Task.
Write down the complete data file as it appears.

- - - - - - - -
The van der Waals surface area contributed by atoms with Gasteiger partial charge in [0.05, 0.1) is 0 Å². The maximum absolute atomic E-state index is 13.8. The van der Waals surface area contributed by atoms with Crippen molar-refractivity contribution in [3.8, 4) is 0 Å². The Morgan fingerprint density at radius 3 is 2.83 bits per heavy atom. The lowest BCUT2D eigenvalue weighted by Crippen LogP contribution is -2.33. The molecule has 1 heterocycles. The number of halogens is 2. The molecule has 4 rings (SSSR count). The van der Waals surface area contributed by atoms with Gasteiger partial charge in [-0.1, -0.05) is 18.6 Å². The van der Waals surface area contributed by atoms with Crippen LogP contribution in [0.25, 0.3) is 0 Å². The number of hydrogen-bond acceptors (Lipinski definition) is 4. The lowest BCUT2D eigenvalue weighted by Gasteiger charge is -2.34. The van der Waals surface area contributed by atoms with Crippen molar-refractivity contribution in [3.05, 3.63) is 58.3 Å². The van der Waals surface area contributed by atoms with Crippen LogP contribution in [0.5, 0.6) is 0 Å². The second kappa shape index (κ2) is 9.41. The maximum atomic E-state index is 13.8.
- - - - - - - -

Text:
The van der Waals surface area contributed by atoms with Gasteiger partial charge in [0.05, 0.1) is 0 Å². The maximum absolute atomic E-state index is 13.8. The van der Waals surface area contributed by atoms with Crippen molar-refractivity contribution in [3.8, 4) is 0 Å². The Morgan fingerprint density at radius 3 is 2.83 bits per heavy atom. The lowest BCUT2D eigenvalue weighted by Crippen LogP contribution is -2.33. The molecule has 1 heterocycles. The number of halogens is 2. The molecule has 4 rings (SSSR count). The van der Waals surface area contributed by atoms with Gasteiger partial charge in [-0.1, -0.05) is 18.6 Å². The van der Waals surface area contributed by atoms with Crippen LogP contribution in [0.25, 0.3) is 0 Å². The number of hydrogen-bond acceptors (Lipinski definition) is 4. The lowest BCUT2D eigenvalue weighted by Gasteiger charge is -2.34. The van der Waals surface area contributed by atoms with Crippen molar-refractivity contribution in [3.05, 3.63) is 58.3 Å². The van der Waals surface area contributed by atoms with Crippen LogP contribution in [0.5, 0.6) is 0 Å². The second kappa shape index (κ2) is 9.41. The maximum atomic E-state index is 13.8.